The Street of Seven Stars
It was the middle of November when Anna Gates, sitting on her trunk in the cold
entrance hall on the Hirschengasse, flung the conversational bomb that left empty three
rooms in the Pension Schwarz.
Mid-December found Harmony back and fully established in the lodge of Maria Theresa
on the Street of Seven Stars--back, but with a difference. True, the gate still swung back
and forward on rusty hinges, obedient to every whim of the December gales; but the
casement windows in the salon no longer creaked or admitted drafts, thanks to Peter and
a roll of rubber weather-casing. The grand piano, which had been Scatchy's rented
extravagance, had gone never to return, and in its corner stood a battered but still usable
upright. Under the great chandelier sat a table with an oil lamp, and evening and morning
the white-tiled stove gleamed warm with fire. On the table by the lamp were the
combined medical books of Peter and Anna Gates, and an ash-tray which also they used
Shabby still, of course, bare, almost denuded, the salon of Maria Theresa. But at night,
with the lamp lighted and the little door of the stove open, and perhaps, when the dishes
from supper had been washed, with Harmony playing softly, it took resolution on Peter's
part to put on his overcoat and face a lecture on the resection of a rib or a discussion of
the function of the pituitary body.
The new arrangement had proved itself in more ways than one not only greater in
comfort, but in economy. Food was amazingly cheap. Coal, which had cost ninety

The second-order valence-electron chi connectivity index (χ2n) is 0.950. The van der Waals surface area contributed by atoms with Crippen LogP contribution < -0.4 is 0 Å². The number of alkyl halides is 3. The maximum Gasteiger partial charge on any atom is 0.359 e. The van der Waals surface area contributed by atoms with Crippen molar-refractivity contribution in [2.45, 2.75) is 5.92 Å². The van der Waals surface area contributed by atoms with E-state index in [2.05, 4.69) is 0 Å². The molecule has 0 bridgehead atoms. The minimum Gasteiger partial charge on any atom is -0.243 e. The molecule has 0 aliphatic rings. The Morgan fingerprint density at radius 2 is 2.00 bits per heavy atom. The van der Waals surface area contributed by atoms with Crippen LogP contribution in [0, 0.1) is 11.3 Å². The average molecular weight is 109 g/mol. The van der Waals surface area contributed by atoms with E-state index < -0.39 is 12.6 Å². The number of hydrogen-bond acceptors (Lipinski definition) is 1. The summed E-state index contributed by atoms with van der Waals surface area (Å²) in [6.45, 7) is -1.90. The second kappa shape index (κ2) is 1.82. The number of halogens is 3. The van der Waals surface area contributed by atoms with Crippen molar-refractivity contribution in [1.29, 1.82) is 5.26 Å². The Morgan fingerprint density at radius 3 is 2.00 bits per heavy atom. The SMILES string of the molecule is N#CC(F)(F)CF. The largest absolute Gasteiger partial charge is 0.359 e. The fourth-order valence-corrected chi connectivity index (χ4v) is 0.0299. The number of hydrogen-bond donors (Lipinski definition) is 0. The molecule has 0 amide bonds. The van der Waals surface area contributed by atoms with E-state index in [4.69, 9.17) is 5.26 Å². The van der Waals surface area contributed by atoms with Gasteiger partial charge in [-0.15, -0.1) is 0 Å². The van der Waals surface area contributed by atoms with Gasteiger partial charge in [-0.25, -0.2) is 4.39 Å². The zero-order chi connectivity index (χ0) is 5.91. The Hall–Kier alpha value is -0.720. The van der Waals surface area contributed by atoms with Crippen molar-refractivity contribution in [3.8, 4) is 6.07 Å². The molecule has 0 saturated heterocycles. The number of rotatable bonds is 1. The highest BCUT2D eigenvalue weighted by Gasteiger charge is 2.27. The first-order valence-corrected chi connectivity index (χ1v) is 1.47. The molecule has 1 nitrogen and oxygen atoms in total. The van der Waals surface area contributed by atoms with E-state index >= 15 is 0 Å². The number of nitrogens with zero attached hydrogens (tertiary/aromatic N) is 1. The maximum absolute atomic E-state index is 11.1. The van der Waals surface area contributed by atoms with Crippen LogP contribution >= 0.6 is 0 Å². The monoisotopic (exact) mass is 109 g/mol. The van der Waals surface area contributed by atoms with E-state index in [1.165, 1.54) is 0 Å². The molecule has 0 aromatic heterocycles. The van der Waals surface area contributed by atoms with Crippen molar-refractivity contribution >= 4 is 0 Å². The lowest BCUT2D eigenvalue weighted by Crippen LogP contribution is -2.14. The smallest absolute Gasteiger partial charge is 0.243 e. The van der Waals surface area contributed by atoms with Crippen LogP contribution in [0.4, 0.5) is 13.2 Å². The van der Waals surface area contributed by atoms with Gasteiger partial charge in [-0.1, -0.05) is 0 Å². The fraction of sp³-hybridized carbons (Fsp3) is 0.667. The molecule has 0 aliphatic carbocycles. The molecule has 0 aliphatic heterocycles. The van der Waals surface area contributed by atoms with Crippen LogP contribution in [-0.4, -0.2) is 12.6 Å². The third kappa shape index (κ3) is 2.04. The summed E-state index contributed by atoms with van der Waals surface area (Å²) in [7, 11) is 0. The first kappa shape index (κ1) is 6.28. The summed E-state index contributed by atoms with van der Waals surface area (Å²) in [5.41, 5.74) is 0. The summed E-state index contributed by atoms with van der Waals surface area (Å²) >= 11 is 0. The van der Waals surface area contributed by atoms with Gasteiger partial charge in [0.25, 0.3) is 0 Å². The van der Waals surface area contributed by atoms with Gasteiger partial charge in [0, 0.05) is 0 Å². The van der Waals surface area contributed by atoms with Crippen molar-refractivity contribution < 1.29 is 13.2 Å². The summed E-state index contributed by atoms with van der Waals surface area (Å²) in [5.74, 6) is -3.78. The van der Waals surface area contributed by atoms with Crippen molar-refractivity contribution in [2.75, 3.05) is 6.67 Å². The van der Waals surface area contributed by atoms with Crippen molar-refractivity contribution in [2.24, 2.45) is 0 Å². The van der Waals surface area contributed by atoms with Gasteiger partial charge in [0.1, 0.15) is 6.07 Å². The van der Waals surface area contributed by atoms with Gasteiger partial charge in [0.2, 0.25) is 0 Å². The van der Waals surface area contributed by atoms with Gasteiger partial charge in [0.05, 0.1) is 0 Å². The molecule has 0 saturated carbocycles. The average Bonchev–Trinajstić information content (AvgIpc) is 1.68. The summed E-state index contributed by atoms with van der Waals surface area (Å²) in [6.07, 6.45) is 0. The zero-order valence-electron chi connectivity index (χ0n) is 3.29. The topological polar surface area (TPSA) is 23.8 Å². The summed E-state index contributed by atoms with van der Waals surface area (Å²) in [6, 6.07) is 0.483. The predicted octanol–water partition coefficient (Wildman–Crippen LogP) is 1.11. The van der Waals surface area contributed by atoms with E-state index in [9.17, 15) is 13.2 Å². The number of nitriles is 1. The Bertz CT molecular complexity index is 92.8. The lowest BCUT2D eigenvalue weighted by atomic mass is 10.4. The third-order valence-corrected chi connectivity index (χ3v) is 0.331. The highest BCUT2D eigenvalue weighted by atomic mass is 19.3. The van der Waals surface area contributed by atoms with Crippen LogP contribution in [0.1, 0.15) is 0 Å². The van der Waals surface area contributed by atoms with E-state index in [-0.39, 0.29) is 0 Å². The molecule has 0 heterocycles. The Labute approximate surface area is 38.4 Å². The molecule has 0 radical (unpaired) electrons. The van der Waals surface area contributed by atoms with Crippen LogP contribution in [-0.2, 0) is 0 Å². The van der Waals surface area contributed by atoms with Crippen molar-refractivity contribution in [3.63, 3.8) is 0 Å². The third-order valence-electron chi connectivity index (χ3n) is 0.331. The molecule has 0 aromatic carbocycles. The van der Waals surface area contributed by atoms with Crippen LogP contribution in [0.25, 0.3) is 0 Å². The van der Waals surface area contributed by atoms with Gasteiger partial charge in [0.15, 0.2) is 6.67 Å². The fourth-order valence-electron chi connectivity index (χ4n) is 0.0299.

Hellers a bucket at the Pension Schwarz, they bought in quantity and could afford to use
lavishly. Oil for the lamp was a trifle. They dined on venison now and then, when the
shop across boasted a deer from the mountains. They had other game occasionally, when
Peter, carrying home a mysterious package, would make them guess what it might
contain. Always on such occasions Harmony guessed rabbits. She knew how to cook
rabbits, and some of the other game worried her.
For Harmony was the cook. It had taken many arguments and much coaxing to make
Peter see it that way. In vain Harmony argued the extravagance of Rosa, now married to
the soldier from Salzburg with one lung, or the tendency of the delicatessen seller to
weigh short if one did not watch him. Peter was firm.
It was Dr. Gates, after all, who found the solution.
"Don't be too obstinate, Peter," she admonished him. "The child needs occupation; she
can't practice all day. You and I can keep up the financial end well enough, reduced as it
is. Let her keep house to her heart's content. That can be her contribution to the general